I found the movie to be much more ‘thrilling’ and suspenseful. I was freaked out – pure and simple. It wasn’t the blood factor, because to be honest I am not a person who appreciates gore. In fact, I have a love/hate relationship with horror films or thrillers because while l enjoy a good mystery and suspense, I am a total wuss. I have to have a pillow or something to cover my face and only peek out every now and then when watching such a film. I will only watch them in my own house, with my husband, while the sun is still up. So, I am definitely not a horror film buff or someone who loves to see people butchered for entertainment purposes, but the truth is more happened in the film than in the book.
The book is praised by readers, writers and critics alike, even to this day, and while it is fantastic, I guess I was expecting phenomenal. In the book, the four friends receive threatening (taunting is more like it) notes and newspaper clippings, which lets them know that someone knows what they did last summer. One of them is shot, but not permanently injured or killed (it just takes this character out of the picture for the rest of the book), but besides that, until the very end, the killer just watches and observes. No threatening phone calls, no other creepy calling cards, and no way to raise the stakes. The idea is creepy and as far as I know, back in 1973, Lois Duncan was the first person to play with this idea. That is incredible, and perhaps for the seventies, a few notes and newspaper clippings meant serious thrills, but it left me without the sense of urgency that is one of the main points of a thriller. I was not scared, but I was not even nervous. The big twist comes at the end, in terms of who the killer is and his/her motivations, but I had already figured that out, so while I appreciated what Duncan did, it did not have the pay off that I would have liked.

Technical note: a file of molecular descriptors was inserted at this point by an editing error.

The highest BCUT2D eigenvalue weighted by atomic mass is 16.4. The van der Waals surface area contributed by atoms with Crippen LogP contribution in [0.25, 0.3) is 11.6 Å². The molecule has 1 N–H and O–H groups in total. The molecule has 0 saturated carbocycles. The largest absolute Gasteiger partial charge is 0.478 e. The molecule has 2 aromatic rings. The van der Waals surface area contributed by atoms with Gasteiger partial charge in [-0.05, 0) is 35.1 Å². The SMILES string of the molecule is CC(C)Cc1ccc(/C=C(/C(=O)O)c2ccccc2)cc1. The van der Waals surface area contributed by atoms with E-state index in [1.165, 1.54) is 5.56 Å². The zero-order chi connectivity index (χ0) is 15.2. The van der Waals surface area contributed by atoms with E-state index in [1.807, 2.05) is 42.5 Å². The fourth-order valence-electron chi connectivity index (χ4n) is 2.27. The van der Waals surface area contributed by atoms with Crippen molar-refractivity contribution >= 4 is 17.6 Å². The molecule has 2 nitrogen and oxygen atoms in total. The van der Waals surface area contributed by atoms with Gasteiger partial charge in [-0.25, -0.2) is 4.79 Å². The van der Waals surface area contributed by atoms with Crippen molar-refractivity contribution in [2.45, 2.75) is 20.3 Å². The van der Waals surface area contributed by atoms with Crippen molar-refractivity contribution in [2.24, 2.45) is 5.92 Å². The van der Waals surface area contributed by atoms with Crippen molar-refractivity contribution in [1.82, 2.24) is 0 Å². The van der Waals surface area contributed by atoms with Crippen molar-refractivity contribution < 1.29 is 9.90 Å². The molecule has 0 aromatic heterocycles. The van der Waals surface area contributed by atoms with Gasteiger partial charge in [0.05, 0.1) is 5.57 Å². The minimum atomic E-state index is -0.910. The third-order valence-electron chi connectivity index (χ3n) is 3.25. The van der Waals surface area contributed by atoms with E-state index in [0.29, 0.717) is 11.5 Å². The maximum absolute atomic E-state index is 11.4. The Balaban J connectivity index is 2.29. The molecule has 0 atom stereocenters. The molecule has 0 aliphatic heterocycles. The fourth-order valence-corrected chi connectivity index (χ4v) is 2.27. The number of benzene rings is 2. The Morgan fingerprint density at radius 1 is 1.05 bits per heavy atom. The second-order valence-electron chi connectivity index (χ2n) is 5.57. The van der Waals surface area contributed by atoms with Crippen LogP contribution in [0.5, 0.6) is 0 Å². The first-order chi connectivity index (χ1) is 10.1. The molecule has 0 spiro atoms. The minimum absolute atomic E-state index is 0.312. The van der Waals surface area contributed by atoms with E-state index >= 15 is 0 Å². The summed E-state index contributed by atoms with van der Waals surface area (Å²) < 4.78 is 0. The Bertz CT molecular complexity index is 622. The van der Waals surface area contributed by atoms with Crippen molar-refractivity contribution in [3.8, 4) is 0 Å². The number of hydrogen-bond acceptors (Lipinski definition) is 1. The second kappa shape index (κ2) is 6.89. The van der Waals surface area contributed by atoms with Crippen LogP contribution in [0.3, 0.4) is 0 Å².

The movie took Duncan’s characters and idea and merged it with the urban legend of a fishermen hook killer. I think everyone has heard some kind of version of a killer with a hook for a hand or who simply kills with a hook, who hunts down local teenagers and… well you get the drift. The movie packs several suspenseful punches throughout the film. First of all, the killer didn’t just sit and wait for his big finish. The four friends (except for Ray, because the killer wanted his friends to suspect him) were constantly put in danger and stalked. The killer left behind frightening messages so they knew he was after them. Barry is almost run over by his own car, after he goes to look for his jacket, which was stolen out of his locker while he was in the showers. Then Julie opens her trunk to find one of her friends murdered and stuffed in her trunk, wearing Barry’s stolen jacket. Perhaps my favorite scene or example of ‘oh shit’ is when Helen wakes up to find the crown she won in a local beauty pageant, on the night the accidently killed someone, on her head. As she takes it off in confusion, a lot of her hair comes off with it. She realizes in horror that her waist-length hair has been chopped off (in a very uneven, messy way might I add, say maybe with a hook) and she looks in the mirror to see the word, “SOON” written on it, in red lipstick. Now that is suspense.
I won’t lie and say some sort of body count didn’t help the film, but I didn’t need blood, gore, or a lot of bodies to get scared. To be honest, I think if the killer did the same things, but didn’t kill anyone I would still have been freaked out. I mean waking up to your hair being hacked off, being run down by a car – those are the scary parts. And there was a buildup, in the movie these stunts weren’t saved for the very end, like they were in the book, and even the final showdown in the book seems somewhat subdued. I have no doubt that forty years ago, this seemed more chilling than it does today. Perhaps my generation is desensitized to such things. Maybe, the movie ruined me; because it did set an expectation the book didn’t quite reach. If the characters had been placed in imminent danger from the start, if the killer in the book played with the kids, taunted them and made them feel real fear more, like he did in the movie, then no one would have to die, no blood would need to be spilt for the book to measure up to the movie. It wasn’t the violence that made me love the movie, it was the danger, the genuine threat of who, what, when, where, why, how and who will survive in the end?